PROVIDENCE, R.I. (AP) — A top official at the Rhode Island agency overseeing the program that provided Curt Schilling’s video gaming company a $75 million loan guarantee inquired about a job with the firm about six weeks after the financing deal was finalized, documents show.
Emails obtained by The Associated Press under a public records request show that J. Michael Saul, who was managing director of financial services for the state Economic Development Corp. at the time, asked the chief financial officer of 38 Studios, Rick Wester, about a finance director position in December 2010. Saul also inquired about working there as chief operating officer.
The financing deal between 38 Studios and the EDC was finalized on Nov. 2, according to the emails.
‘‘On a separate note and very confidentially I am beginning to investigate my next opportunity,’’ Saul wrote to Wester in a message sent from his EDC email account. ‘‘I do not know whether there might be a fit with 38 but I attach my resume as well.’’
Saul said Gov.-elect Lincoln Chafee, who was to take office weeks later, was requiring everyone in leadership positions at the EDC to reapply.
‘‘That and the fact I never intended to stay this long has awakened me to a time for change,’’ Saul wrote.
Saul also expressed interest in the position of chief operating officer at 38 Studios if it were to come open. It’s unclear whether he ever worked for Schilling’s company in any capacity, however.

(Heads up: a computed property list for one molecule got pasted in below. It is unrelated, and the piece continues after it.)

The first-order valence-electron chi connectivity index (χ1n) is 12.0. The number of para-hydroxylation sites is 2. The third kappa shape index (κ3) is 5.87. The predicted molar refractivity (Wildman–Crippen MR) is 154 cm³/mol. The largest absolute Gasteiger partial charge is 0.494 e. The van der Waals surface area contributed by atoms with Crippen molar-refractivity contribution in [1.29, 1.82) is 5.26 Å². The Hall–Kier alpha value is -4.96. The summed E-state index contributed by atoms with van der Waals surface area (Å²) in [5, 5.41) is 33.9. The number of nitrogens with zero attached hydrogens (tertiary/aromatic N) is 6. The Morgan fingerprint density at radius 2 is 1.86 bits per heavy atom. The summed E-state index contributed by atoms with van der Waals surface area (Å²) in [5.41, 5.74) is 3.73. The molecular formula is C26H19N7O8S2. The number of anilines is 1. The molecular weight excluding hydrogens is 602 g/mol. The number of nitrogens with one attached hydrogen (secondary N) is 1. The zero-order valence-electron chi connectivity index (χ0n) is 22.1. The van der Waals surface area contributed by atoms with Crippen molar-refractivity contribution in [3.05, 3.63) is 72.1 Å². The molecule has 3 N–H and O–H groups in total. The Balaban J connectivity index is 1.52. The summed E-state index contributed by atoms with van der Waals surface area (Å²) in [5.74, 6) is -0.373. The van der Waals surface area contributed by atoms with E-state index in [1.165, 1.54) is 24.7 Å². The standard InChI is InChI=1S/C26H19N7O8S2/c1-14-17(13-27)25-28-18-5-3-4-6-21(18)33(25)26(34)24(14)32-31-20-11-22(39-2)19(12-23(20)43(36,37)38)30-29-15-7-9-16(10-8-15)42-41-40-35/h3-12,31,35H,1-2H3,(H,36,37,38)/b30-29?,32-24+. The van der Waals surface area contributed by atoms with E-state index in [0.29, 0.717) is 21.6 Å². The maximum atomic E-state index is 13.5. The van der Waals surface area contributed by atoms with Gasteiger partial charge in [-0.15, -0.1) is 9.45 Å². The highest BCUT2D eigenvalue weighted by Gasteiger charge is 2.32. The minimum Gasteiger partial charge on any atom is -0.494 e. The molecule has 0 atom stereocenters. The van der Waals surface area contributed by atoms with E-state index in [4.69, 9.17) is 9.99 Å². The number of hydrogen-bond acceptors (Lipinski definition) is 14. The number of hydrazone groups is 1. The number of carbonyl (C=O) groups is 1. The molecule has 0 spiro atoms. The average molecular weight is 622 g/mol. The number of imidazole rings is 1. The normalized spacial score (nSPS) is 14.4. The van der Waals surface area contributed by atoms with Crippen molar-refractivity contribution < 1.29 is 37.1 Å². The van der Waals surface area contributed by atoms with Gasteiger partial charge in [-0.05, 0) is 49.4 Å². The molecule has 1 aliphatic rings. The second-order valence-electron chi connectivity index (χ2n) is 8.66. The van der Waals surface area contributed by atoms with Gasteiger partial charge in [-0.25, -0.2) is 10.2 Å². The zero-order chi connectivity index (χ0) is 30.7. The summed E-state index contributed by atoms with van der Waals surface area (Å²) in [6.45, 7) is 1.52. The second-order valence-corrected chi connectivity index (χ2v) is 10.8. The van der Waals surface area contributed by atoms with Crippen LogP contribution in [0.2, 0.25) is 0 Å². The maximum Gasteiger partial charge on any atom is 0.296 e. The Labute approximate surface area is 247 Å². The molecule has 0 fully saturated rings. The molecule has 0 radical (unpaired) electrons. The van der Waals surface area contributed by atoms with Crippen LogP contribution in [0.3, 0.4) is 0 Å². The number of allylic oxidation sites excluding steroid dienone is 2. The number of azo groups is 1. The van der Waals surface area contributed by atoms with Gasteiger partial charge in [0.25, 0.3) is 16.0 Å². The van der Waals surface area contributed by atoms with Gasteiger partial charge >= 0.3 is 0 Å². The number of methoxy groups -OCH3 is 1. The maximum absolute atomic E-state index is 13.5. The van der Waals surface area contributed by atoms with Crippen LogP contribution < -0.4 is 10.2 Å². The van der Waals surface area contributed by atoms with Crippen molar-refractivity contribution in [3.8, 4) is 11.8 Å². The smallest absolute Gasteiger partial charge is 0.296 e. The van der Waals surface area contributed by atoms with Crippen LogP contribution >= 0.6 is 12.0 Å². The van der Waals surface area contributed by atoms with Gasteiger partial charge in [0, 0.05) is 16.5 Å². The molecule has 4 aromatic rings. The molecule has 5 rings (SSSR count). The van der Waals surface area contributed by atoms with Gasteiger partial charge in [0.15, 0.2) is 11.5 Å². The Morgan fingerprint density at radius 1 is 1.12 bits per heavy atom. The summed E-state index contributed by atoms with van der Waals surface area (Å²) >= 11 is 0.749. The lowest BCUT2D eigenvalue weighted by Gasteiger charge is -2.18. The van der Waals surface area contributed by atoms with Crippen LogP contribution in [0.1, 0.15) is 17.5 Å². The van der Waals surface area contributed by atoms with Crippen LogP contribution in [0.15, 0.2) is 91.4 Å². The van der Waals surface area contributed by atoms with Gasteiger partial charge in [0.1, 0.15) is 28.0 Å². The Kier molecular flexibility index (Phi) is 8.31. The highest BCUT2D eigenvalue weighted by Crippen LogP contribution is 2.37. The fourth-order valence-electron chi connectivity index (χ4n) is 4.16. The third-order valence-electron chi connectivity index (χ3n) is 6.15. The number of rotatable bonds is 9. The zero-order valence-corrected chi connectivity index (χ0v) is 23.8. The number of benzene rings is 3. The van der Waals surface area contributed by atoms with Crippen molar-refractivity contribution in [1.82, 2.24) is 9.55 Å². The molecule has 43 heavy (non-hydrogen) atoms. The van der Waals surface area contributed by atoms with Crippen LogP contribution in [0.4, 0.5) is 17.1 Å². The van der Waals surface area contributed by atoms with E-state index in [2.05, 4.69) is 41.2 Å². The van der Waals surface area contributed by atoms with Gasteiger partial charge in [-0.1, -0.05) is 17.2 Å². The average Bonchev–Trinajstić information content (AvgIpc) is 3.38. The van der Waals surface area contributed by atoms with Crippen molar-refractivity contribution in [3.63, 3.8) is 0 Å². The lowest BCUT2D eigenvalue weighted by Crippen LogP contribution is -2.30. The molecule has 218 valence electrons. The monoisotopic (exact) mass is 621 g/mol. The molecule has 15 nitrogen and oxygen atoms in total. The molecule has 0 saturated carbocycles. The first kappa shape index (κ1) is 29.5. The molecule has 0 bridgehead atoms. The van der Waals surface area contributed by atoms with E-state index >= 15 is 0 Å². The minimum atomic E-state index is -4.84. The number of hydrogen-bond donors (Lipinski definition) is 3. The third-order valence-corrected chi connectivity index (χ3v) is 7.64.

Saul’s job description, provided to The AP by the EDC, says he directed all of the agency’s financial programs, including guaranteed loan programs and bond financings. Under its agreement with 38 Studios, the EDC issued $75 million in bonds and set aside the proceeds of the sale for the video gaming company to tap when it met certain milestones.
Messages left for Saul on Friday were not immediately returned.
EDC issued a statement saying it ‘‘does not condone behavior where a staff member is seeking employment from a company that he/she has monitoring or oversight of programs where the company is directly benefiting.’’ The agency is investigating.
38 Studios was lured from Massachusetts to Rhode Island in 2010 after the EDC board approved the $75 million loan guarantee. The deal was criticized by many at the time for being too risky, but agency officials said it would bring hundreds of jobs and millions of dollars in tax revenue.
The company laid off all its staff in May and filed for bankruptcy last month.
Saul left the EDC a few months after Chafee took office. He had served intermittently as deputy director, interim executive director and later — after then-Gov. Don Carcieri in 2010 appointed Keith Stokes as the agency’s head — managing director of finance.
Saul launched a consulting firm, Main Street Solution, in Providence in 2011.
In his inquiry about the 38 Studios positions to Wester on Dec. 16, 2010, Saul asked that Wester not mention his interest to anyone except Jennifer MacLean, the firm’s chief executive officer. He said Wester could also alert ‘‘Curt if necessary,’’ referring to Schilling.
Saul specifically asked Wester not to alert 38 Studios Board Director Thomas Zaccagnino ‘‘as I do not want this getting back to Michael Corso or any RI pols at this time.’’
Corso is a Providence-based tax credit broker who reportedly was involved in early efforts to bring 38 Studios to Providence.
In a reply email, Wester thanked Saul for the resume and said the finance director position had been filled. Wester said he would talk to MacLean ‘‘about you and keep it low key. I can understand seeing how political things got.’’
Wester said he thought the COO at the time, William Thomas, was leaving soon. Thomas was still with the company when it laid off all its staff in May.